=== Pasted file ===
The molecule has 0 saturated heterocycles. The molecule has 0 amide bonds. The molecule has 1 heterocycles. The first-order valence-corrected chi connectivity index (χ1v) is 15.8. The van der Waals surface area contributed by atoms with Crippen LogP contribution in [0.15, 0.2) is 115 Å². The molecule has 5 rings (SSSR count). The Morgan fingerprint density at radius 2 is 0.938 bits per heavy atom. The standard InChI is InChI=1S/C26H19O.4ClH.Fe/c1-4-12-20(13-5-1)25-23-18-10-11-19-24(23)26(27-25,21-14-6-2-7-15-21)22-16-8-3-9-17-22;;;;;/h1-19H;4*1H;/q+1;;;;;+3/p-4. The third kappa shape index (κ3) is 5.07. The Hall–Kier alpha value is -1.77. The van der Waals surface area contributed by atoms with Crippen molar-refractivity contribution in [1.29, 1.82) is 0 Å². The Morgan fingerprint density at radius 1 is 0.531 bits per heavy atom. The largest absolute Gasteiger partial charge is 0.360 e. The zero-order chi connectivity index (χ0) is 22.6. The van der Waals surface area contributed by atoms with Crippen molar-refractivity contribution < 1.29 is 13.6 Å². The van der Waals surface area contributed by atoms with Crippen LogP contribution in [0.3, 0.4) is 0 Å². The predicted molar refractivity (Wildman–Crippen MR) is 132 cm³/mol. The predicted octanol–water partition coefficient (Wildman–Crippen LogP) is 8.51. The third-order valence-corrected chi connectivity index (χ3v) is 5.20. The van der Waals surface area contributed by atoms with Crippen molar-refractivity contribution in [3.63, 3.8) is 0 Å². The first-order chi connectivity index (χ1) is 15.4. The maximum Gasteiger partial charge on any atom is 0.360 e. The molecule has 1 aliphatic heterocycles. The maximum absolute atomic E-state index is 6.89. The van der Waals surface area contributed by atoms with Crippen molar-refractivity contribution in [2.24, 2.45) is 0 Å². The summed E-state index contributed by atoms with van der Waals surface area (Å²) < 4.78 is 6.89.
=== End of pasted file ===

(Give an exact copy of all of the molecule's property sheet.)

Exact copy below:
The molecule has 0 saturated heterocycles. The molecule has 0 amide bonds. The molecule has 1 heterocycles. The first-order valence-corrected chi connectivity index (χ1v) is 15.8. The van der Waals surface area contributed by atoms with Crippen LogP contribution in [0.15, 0.2) is 115 Å². The molecule has 5 rings (SSSR count). The Morgan fingerprint density at radius 2 is 0.938 bits per heavy atom. The standard InChI is InChI=1S/C26H19O.4ClH.Fe/c1-4-12-20(13-5-1)25-23-18-10-11-19-24(23)26(27-25,21-14-6-2-7-15-21)22-16-8-3-9-17-22;;;;;/h1-19H;4*1H;/q+1;;;;;+3/p-4. The third kappa shape index (κ3) is 5.07. The Hall–Kier alpha value is -1.77. The van der Waals surface area contributed by atoms with Crippen molar-refractivity contribution in [1.29, 1.82) is 0 Å². The Morgan fingerprint density at radius 1 is 0.531 bits per heavy atom. The largest absolute Gasteiger partial charge is 0.360 e. The zero-order chi connectivity index (χ0) is 22.6. The van der Waals surface area contributed by atoms with Crippen molar-refractivity contribution < 1.29 is 13.6 Å². The van der Waals surface area contributed by atoms with Crippen LogP contribution in [0.3, 0.4) is 0 Å². The predicted molar refractivity (Wildman–Crippen MR) is 132 cm³/mol. The predicted octanol–water partition coefficient (Wildman–Crippen LogP) is 8.51. The third-order valence-corrected chi connectivity index (χ3v) is 5.20. The van der Waals surface area contributed by atoms with Crippen molar-refractivity contribution in [3.63, 3.8) is 0 Å². The first-order chi connectivity index (χ1) is 15.4. The maximum Gasteiger partial charge on any atom is 0.360 e. The molecule has 1 aliphatic heterocycles. The maximum absolute atomic E-state index is 6.89. The van der Waals surface area contributed by atoms with Crippen molar-refractivity contribution in [2.24, 2.45) is 0 Å². The summed E-state index contributed by atoms with van der Waals surface area (Å²) < 4.78 is 6.89.